As digital cameras have outgrown their bulky origins and continued to miniaturize, some photographers and cinematographers joke that soon the "camera" itself will disappear, leaving just a lens with a chip and a screen on the back of it.
That's basically what the designer/photography nuts at Artefact have created with their WVIL concept camera, which looks like a DSLR lens with an iPhone stuck to it. But Artefact considers even that radical design as a starting point, not a destination -- after all, if your camera is just a lens with a chip in the back, why not make the viewfinder detachable from the lens and really get crazy?
The WVIL concept is more about redesigning digital photography itself.
It's all right there in the name: WVIL stands for "Wireless Viewfinder Interchangeable Lens." It may only be a concept for now -- Artefact has made physical models for ergonomic study and user interface mockups -- oh, what a concept it is. "If you look at camera architecture, there's a missed opportunity that the camera industry has brushed away," says Markus Wierzoch, the WVIL's lead industrial designer. "With the first digital cameras, the industry was quick to replace the medium, film, with a sensor, but the rest stayed the same. But modern connectivity opens up a lot of different options, like being able to detach the lens from the viewfinder. What if you could go to a party, mount three or four lenses all over the room, and control them all wirelessly with one 'camera'?"[This viral promo for WVIL shows what the camera would look and act like if it were real -- and shown off at CES. (The user experience shown here was created using CGI by Dos Rios Films.)]
Artefact began the WVIL project by imagining what they -- all aspiring "prosumer" photographers who'd outgrown their point-and-shoots but didn't want a bag full of expensive gear -- would want in a camera. "These kinds of aspiring photographers aren't interested in buying 30 lenses and memorizing all the buttons on their camera," says Olen Ronning, lead UX designer on the WVIL. "They care about capturing and reliving their memories with great quality and control, beyond what a point-and-shoot can deliver."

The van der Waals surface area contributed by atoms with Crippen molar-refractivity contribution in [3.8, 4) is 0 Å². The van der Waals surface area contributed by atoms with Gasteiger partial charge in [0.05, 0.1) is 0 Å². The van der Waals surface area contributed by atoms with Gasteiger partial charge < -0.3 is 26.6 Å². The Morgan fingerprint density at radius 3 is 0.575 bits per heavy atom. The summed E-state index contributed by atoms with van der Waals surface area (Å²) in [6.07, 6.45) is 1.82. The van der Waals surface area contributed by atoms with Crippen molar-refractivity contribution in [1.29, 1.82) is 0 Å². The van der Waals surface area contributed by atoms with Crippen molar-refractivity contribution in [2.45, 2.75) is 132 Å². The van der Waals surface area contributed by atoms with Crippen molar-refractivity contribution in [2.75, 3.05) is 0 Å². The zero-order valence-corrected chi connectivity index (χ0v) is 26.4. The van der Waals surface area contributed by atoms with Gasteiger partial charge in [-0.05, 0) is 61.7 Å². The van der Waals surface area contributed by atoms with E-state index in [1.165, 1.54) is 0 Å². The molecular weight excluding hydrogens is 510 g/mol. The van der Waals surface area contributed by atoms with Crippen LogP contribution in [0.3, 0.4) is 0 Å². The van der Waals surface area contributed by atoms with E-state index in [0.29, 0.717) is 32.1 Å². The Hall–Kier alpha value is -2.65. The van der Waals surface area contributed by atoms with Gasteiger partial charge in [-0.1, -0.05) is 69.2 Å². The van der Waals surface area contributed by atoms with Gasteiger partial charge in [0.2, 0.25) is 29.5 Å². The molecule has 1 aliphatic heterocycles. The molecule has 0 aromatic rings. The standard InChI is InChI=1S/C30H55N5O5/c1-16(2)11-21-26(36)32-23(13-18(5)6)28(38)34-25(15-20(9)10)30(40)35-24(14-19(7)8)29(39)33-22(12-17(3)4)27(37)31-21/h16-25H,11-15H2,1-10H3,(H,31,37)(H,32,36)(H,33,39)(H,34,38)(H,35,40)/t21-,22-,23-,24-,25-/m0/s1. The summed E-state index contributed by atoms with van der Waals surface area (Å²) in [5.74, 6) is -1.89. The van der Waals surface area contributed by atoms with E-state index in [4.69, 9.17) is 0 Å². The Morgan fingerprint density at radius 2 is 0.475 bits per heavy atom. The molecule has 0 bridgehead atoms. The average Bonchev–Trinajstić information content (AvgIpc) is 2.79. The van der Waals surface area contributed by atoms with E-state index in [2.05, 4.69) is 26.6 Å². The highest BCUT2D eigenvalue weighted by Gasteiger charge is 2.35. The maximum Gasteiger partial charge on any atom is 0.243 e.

With that design principle in mind, the Artefact team rethought the digital camera as "a camera operating system" in which interchangeable, high quality lenses (each with the imaging sensor, battery, and storage built in) could be controlled from a touchscreen-based viewfinder, either as a physically integrated package (like a normal camera) or as a wirelessly connected "platform." Given the entirely new world of creative possibilities opened up by the latter scenario, Artefact claims that the WVIL concept is less about redesigning the digital camera as it is about redesigning digital photography itself.
"It's about defining a platform for innovation in both hardware and software -- a camera operating system," Ronning says. "We've seen the effect that iOS had on phones. Now think of what effect a camera OS could have for photography."